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Documenting Elder Abuse

VIEWS: 21 PAGES: 5

									Documenting Elder
Chapter Four:



Abuse
       What’s In This Chapter:
       • Importance of Documentation
       • Basic Principles of Documentation
       • Sample Body Chart




Ch.4: Documenting Elder Abuse                29
IMPORTANCE OF DOCUMENTATION
Documenting the details of abuse and/or neglect and information
on a senior’s situation can be an important part of the intervention
process. This information can help the senior and the service
provider to determine if the abuse is escalating and will assist
other service providers who become part of the support process
for the senior. In addition, it may also serve as evidence if
criminal charges for the abuse are laid.

BASIC PRINCIPLES OF DOCUMENTATION
Documentation involves recording only that information which
you know for certain. Avoid subjective data and be sure to record
a client’s comments verbatim. For instance, instead of stating
“Mr. Tilley is not being fed nutritious food”, record that “Mr.
Tilley said that his ‘son never brings him anything healthy to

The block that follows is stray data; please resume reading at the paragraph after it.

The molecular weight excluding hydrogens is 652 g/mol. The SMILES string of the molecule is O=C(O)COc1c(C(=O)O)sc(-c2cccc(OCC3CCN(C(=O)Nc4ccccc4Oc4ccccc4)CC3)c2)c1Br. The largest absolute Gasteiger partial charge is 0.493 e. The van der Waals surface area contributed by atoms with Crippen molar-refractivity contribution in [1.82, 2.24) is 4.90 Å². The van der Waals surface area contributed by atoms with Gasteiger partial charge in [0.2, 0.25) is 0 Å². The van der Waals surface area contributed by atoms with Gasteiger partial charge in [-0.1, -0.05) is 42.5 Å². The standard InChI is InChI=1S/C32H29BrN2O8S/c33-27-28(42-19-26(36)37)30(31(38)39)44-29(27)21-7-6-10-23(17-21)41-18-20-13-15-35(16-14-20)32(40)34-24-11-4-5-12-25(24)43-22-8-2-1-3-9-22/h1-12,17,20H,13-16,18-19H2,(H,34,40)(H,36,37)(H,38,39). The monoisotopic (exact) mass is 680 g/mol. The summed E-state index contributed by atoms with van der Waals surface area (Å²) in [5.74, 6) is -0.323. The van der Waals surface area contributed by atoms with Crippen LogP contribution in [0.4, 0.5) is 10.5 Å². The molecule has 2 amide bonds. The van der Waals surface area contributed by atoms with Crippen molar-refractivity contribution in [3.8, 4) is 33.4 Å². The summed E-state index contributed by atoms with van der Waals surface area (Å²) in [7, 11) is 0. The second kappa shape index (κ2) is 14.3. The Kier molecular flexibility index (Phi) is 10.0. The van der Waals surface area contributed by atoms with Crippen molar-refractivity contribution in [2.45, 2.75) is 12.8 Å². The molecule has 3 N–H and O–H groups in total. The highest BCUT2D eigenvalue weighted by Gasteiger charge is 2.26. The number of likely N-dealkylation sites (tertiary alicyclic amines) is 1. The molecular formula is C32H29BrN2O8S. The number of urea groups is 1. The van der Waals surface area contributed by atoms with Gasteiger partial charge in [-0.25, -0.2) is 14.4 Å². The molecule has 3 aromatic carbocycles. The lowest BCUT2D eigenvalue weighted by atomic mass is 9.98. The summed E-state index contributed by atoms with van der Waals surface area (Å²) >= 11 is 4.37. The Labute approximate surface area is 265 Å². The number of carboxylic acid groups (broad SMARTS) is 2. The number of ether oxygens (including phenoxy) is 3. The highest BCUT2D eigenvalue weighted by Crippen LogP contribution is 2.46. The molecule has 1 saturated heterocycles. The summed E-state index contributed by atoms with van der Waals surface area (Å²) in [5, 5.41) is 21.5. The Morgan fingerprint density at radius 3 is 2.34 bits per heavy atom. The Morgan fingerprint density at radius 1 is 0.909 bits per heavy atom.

eat.’”

Where possible, a thorough documentation of a suspected case of
elder abuse or neglect should include the following details when
they are available:

•        General information such as the senior’s name, address, phone
         number, gender, and language spoken
•        Dates and times of your contact(s) with the senior and your
         observations
•        Senior’s physical and mental health status and apparent
         functional capability
•        Senior’s emotional status
•        The older person’s perceptions of their own social situation;
         health status; physical needs; and relationship with family,
         friends, and extended social network

    30                                    Ch.4: Documenting Elder Abuse
•   Names of others in contact with the senior (such as family
    members, other service providers, etc.)
•   Living arrangements of the elderly person
•   Senior’s appearance in terms of hygiene, climate-appropriate
    clothing, body language, etc.
•   Non-physical signs of abuse and/or neglect such as broken
    health aids (glasses, dentures, etc.), torn clothing, etc.
•   Physical signs of abuse, including information on the size,
    pattern, severity, and location of injuries. (Note: This may be
    done on a body chart such as the one found on the next page.)1

Footnote:
1. Body chart courtesy of: Family Violence Prevention Initiative,
Nova Scotia. Elder Abuse: Procedures Manual for a Co-
ordinated Response. Nova Scotia. 1996




Ch.4: Documenting Elder Abuse                                  31
SAMPLE BODY CHART FOR
DOCUMENTATION OF PHYSICAL ABUSE
1. Hand and Finger Marks
2. Bruises
3. Bites
4. Welts
5. Burns
6. Abrasions
7. Scratches
8. Swelling
9. Lacerations




32                         Ch.4: Documenting Elder Abuse
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